CO: Colonel O’Neill. Matron: Miss Price. Nursing Staff: 27. Their operating theatre is not yet ready and in consequence they are taking solely medical cases. The Matron is rather distressed at the ruling of the Matron-in-Chief, NZANS, who has transferred several members of the staff to England after 12 months’ service in France. Both she and the medical officers pointed out how trying this is for them. I saw most of the nursing staff and went round their quarters. At present their Mess is in a large marquee which is quite comfortable and warm, but before the week is out they will be in Nissen huts. Their difficulty seems to be in getting proper men to wait on them – it is practically impossible to get French servants to come by the day and they find great difficulty in getting their personal washing done.
To 10 Stationary Hospital – saw the OC Colonel Burke, and then visited the Sick Sisters’ quarters, which are very comfortable and where there were several patients, but none seriously ill. Miss Devenish Meares, who recently received multiple wounds, had been evacuated the day before in consequence of the air-raid making her very anxious and unable to sleep. Had lunch at 10 Stationary Hospital, and after lunch went to Hesdin, where I saw the DGMS and discussed the question of moves in the Armies, and American nurses. Had tea with General Macpherson, Colonel Leishman and DGMS. Got back to Abbeville in time for dinner.
Left for Boulogne. Had lunch with Captain and Mrs. Warre, and discussed the arrangements in connection with Villa Roquebrune, which is opening again as a Convalescent Home for Sisters about November 25th, and for which I have been asked to supply a Matron. I hoped to have arranged for Miss Wood, QAIMNS who I have selected for this duty, to be able to come to Boulogne on Saturday so that she could have met Mrs. Warre, but in consequence of the heavy work in the Armies this was not possible. As Mrs. Warre is now on her way to Roquebrune, it is arranged that Miss Wood should join her on the 20th and the Villa will be opened on the 25th.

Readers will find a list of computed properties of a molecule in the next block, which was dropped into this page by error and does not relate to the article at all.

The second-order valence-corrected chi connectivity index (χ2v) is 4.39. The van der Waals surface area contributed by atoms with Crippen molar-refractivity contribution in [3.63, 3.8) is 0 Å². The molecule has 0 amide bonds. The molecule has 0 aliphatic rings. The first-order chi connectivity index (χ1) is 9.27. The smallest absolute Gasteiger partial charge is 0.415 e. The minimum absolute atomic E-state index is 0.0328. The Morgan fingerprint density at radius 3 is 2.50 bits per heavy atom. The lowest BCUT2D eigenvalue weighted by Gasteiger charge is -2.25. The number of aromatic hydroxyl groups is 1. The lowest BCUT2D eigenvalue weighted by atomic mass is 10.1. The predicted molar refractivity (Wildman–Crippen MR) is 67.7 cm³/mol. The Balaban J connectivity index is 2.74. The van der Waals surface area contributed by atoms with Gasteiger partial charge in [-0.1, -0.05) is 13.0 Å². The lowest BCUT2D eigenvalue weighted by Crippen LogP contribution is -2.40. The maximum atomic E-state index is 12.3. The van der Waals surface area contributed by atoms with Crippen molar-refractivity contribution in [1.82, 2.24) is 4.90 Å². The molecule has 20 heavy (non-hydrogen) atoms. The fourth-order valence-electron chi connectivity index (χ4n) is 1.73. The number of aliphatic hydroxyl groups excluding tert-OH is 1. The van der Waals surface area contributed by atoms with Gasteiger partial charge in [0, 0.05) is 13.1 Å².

After lunch went to HQ, BRCS, where the question of movement orders and the supply of coal and rations to the Villa were discussed with Major Wynch, Sir Arthur Lawley’s secretary. It was decided that the BRCS would put the matter up officially and get authority for the Warres to be supplied with coal and rations on repayment. Saw Sir Arthur Lawley and discussed with him the question of keeping Hardelot Convalescent Home open for the winter months as well as the new Home at Cannes. The arrangement is that Lady Gifford and Mrs. Seymour, her sister, should run the Cannes home and Miss Inglis and an assistant should run Hardelot. Had tea at Mrs. Robertson Eustace’s Club in the hope of meeting Madame Pinto, Head of the Portuguese Red Cross, but unfortunately missed her.
Went to the DDMS office with reference to the move of Miss Jarvis, CHR, who had returned from sick leave after diphtheria, which she had contracted in Major Valadier’s wards, Major Valadier being extremely upset at her move. Met Miss Dillon, Lady Algernon Gordon Lennox’s new secretary for the Clubs, also her sister Mrs. Taylor, who is to be in charge of the new Paris Home for Nurses.
Got back to Abbeville in time for dinner.
SUMMARY FOR OCTOBER 1917
No.13 CCS, on 15.10.17: Staff supplied – 13
No.3 Australian CCS, on 3.10.17: Staff supplied – 21
No.5 London Field Ambulance, on 4.10.17: Staff released – 10
No.6 CCS, on 22.10.17: Staff released – 9
Trained – 9
Untrained – 0
Sent Home sick
Trained – 27
Untrained – 21
Returned from sick leave
Trained – 18
Untrained – 2
Total sick at present in England
Trained – 111
Untrained – 80
Resignations sent forward
Trained – 25 (8 on account of marriage)
Transfers to Home Establishment
Trained – 3